Right place, right time

As I recall, a warm winter day, 2007, in mountainous rural Arizona a few miles from the border to Mexico, I was enjoying a quiet morning ritual.  Coffee at the aptly named local cafe, the Gathering Grounds, the fresh brew originating from the third world; East Timor, Sumatra, or Nicaragua, all promised to be ‘fair trade’.

Lessening the carbon footprint, I bring my own, sizable plastic mug.  It makes me feel good.  Keeps the overpriced java hot, while I embrace the delusion that I’m leaving the earth a better place.   And I get free refills.  The generic mug has a benign black and white overlay, WMH, embedded within a cross.  I like it, a garage sale purchase for a dime, the summer before in the upper peninsula’s Pickford, MI., not far from Stalwart.


From across the room a lone young man, early 20’s, approaches my table.  He is neatly dressed in the khaki brown uniform of the U.S. Border Patrol and asks, “excuse me, sir, may I join you ?”

“Sure, son, have a seat”.  It was clear to me,  he did not intend to ask for my passport, photo ID, or suspect that I might be transporting illegal substances.  Anglo geezers aren’t in the cross hairs of the BP….call it ethnic indiscrimination if you like.  Or reality if you don’t.  We shook hands, his right hand in a cumbersome cast.  He had been crying.

He wanted to know if I was from Michigan and I explained, no, actually Indiana, however, we do spend the summers on the north shore of Lake Huron in the eastern U.P.  and why do you ask ?

His story began to gush.  Growing up in Sault Ste. Marie, jobless after graduation from LSSU,  he joined the border patrol hoping to get stationed nearby at the Canadian border.  A plush, low-risk assignment.  The BP instead sent him to be trained near Ajo, AZ, a desolate desert outpost near the Mexican state of Sonora.  He had nearly severed a finger the first week, caught on a cyclone fence, pursuing illegal immigrants.  In the second week he discovered the remains of a fifteen year old girl, a victim of dehydration and hypothermia.  In the third, a fellow rookie had been shot in the thigh by a drug trafficker.  His fluency in Spanish limited, he had no concept of what he had gotten himself into, had never been away from the “Soo” and as evidenced by the tears, was a desperately homesick kid.


From halfway across the room, he had recognized the logo, WMH.  With no formal training in psychiatry, I thought it might signify Why Men Hurt.  No, he quickly informed me, it’s the War Memorial Hospital, and his Mom, an RN, had worked there for years.  He lived just east of Ashmun Street, the main drag, and before long he was smiling, telling me how he and his friends would jump off the bridge and swim in the canal.  And in the winter play pickup hockey games on the ice.  And how here it was February, 70℉, people wearing short sleeves, can you believe it?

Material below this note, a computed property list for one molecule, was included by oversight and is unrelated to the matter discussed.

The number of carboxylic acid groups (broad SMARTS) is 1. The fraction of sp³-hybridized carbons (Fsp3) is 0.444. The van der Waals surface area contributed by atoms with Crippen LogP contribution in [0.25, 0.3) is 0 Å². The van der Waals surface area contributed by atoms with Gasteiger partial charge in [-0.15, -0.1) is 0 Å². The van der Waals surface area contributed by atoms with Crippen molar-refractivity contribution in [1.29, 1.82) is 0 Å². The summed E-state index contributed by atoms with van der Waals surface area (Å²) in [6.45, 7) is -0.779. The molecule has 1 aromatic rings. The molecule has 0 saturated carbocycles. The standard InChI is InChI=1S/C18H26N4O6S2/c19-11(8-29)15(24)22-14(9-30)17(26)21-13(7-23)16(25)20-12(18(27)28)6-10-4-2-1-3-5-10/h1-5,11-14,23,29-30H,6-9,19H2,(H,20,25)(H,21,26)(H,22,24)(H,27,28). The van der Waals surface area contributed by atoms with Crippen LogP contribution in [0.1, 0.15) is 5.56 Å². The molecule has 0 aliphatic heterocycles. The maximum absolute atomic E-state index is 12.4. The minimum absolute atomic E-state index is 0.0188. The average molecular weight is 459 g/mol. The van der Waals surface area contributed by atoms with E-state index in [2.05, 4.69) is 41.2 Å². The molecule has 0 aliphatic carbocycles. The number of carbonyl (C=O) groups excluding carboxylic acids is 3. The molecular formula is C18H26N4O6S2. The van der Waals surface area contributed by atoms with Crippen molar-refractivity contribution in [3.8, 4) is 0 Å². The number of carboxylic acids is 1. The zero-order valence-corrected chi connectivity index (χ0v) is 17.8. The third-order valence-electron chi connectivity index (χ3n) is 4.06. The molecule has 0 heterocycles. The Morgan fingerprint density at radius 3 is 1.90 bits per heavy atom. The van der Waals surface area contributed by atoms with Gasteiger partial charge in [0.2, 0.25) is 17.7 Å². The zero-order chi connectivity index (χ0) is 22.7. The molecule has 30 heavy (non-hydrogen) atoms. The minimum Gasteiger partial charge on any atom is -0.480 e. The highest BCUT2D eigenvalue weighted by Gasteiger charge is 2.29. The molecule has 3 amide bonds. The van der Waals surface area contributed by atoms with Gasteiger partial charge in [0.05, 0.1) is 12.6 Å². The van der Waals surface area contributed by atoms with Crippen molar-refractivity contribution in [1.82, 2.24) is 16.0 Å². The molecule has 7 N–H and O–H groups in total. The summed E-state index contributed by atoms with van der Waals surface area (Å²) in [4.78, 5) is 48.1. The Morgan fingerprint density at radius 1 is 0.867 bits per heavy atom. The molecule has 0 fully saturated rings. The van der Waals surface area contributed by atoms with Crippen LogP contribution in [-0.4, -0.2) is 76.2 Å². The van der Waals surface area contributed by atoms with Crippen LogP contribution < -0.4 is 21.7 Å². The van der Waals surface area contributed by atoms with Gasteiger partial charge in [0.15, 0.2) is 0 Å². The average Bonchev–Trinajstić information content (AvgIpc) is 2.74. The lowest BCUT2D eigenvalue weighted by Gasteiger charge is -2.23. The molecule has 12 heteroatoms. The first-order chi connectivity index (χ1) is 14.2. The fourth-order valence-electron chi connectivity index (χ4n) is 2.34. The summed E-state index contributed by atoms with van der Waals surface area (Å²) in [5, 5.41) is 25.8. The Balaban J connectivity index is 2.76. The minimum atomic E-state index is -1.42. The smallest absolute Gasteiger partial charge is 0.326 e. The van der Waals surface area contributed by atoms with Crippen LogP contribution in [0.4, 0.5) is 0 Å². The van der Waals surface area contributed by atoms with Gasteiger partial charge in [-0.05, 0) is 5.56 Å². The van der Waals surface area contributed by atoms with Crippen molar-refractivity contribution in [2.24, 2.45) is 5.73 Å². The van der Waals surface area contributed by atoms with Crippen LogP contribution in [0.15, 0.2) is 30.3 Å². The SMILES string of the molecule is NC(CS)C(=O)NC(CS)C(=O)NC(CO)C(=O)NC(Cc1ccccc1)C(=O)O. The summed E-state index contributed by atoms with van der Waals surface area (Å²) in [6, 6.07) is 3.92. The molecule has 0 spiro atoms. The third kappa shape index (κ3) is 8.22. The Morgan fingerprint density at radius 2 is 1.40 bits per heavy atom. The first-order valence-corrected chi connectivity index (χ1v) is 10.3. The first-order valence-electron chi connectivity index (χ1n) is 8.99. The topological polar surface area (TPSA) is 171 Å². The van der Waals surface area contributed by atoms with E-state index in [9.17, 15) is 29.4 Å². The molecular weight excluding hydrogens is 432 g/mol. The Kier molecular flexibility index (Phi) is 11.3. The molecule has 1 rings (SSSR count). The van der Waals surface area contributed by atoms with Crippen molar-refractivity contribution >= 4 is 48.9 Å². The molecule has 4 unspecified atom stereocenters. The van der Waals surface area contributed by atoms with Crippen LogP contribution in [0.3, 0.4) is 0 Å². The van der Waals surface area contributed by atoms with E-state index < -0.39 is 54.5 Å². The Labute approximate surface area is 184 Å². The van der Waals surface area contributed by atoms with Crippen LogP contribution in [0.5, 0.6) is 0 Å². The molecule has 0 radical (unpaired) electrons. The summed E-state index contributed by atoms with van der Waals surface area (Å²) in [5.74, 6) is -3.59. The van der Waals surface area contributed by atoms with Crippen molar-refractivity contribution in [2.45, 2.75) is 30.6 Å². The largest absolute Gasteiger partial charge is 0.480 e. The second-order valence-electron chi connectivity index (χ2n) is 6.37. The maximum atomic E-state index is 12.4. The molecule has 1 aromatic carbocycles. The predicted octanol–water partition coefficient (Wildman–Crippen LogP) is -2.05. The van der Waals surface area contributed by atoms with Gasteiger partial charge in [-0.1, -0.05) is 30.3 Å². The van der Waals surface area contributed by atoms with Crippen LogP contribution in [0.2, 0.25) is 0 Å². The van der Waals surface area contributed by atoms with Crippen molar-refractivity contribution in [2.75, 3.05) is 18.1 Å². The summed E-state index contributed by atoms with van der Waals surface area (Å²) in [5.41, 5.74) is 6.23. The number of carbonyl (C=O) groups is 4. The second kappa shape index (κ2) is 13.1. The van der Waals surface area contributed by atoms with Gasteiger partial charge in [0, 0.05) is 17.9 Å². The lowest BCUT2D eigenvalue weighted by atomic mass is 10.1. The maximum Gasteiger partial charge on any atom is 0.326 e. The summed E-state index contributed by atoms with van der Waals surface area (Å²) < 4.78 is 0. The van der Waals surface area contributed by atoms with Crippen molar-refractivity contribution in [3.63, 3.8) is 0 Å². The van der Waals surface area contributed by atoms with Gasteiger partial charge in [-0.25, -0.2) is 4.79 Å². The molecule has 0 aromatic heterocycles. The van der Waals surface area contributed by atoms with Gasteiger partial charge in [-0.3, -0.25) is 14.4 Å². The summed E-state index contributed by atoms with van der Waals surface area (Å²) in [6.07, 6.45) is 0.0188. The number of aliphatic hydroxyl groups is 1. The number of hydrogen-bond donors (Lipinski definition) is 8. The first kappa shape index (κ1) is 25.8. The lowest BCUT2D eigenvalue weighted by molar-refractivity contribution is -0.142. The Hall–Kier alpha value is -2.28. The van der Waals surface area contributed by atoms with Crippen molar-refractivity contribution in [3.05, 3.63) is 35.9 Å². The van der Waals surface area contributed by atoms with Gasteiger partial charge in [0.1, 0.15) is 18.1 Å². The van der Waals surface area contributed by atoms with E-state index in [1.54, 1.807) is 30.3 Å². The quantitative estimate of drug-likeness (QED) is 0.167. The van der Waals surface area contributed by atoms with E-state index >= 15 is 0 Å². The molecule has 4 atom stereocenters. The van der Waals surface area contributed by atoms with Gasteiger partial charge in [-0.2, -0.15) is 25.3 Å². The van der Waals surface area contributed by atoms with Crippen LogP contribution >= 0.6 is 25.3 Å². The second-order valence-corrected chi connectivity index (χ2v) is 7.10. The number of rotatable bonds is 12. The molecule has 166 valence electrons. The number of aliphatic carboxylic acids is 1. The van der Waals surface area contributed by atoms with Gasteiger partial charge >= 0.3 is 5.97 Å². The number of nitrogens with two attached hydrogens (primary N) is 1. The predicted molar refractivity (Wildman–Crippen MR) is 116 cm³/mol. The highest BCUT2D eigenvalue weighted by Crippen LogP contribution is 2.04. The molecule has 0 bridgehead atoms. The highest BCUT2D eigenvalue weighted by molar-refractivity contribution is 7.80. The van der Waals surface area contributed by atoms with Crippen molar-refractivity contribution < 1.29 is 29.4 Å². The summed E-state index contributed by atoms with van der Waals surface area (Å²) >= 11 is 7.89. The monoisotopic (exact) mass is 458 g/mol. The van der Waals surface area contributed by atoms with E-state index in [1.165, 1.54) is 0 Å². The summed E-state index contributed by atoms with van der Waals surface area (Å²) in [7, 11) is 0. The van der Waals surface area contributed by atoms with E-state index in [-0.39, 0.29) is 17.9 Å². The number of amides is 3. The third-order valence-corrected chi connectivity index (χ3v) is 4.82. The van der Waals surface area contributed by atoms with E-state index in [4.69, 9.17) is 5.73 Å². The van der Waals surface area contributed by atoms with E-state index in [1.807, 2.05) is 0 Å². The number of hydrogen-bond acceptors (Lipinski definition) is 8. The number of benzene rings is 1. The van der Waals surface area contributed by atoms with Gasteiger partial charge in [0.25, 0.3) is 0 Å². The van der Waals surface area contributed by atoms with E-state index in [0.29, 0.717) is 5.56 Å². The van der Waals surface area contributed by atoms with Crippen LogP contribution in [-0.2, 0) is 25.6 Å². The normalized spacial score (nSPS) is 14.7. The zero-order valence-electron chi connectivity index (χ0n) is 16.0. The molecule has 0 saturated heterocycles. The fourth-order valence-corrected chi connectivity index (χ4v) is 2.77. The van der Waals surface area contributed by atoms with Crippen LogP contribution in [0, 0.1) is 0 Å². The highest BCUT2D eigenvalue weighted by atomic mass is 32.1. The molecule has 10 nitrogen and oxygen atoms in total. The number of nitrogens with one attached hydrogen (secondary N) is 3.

Below, the Ashmun St. bridge, in the dead of winter


Yes, I knew the bridge, had been to the SooLocks, and my favorite saloon was the Antlers, renowned for those walls and ceilings covered with the dessicated body parts of deceased wildlife.  And where else can you enjoy a slice of Venison Pie ?

You couldn’t wipe the grin off his face as he nodded, “yeah, mine too”.

He had to return to duty.  We parted with a handshake, never exchanging names, and by his enthusiastic departure, I was certain he would never forget the encounter.  I know I haven’t.


And now, five years later, I’m enjoying my morning coffee from the same ten cent mug.  In the distance, a passing freighter, the DeTour Reef lighthouse, and less than 100 feet away, a trio of nesting sandhill cranes select insects for breakfast.

Funny, how a garage sale purchase can transport you to the right place, the right time.









  1. says

    Some stories need to be read slowly, perhaps while sipping and savoring a rich cup of French coffee as I did this morning. This is one of them.

    Like so many of Charlie’s poignant stories, the key is being at the right place at the right time… like the pair of nesting cranes selecting insects for breakfast.

    I imagined Charles Kuralt reading this story out loud… and the sounds of the birds… and want to say…

    Thank you Charlie and Lynn!


  2. insightout says

    Thanks Bill for the kind and sincere remarks. I had several from people at the WMHospital, but chose not to publish them. HIPAA, you understand. They’ve promised us rock star status if I need hospitalization, but I have to get sick first. A caveat I’ll pass on.

    We’ve had a challenging year; writing hasn’t been near the top of my “to do” list.

    Hope you get away from SoCal soon. Have you and Larry given thought to Alumafiesta in Feb.? Rich and Brett events have elevated rallies to Woodstock status. Unable to find fun there; you would need an amusement transplant.

  3. says

    You’re very welcome!

    Actually SoCal is the right place and time for us… especially the Anza-Borrego Desert during the fall, winter, and early spring.

    Bert Gildart and Janie are already heading out this way and hope to see tarantulas migrating across the desert in search of a mate in October:


    Our idea of fun is being with a small group of intimate friends:


    We’ll pass on the amusement transplant!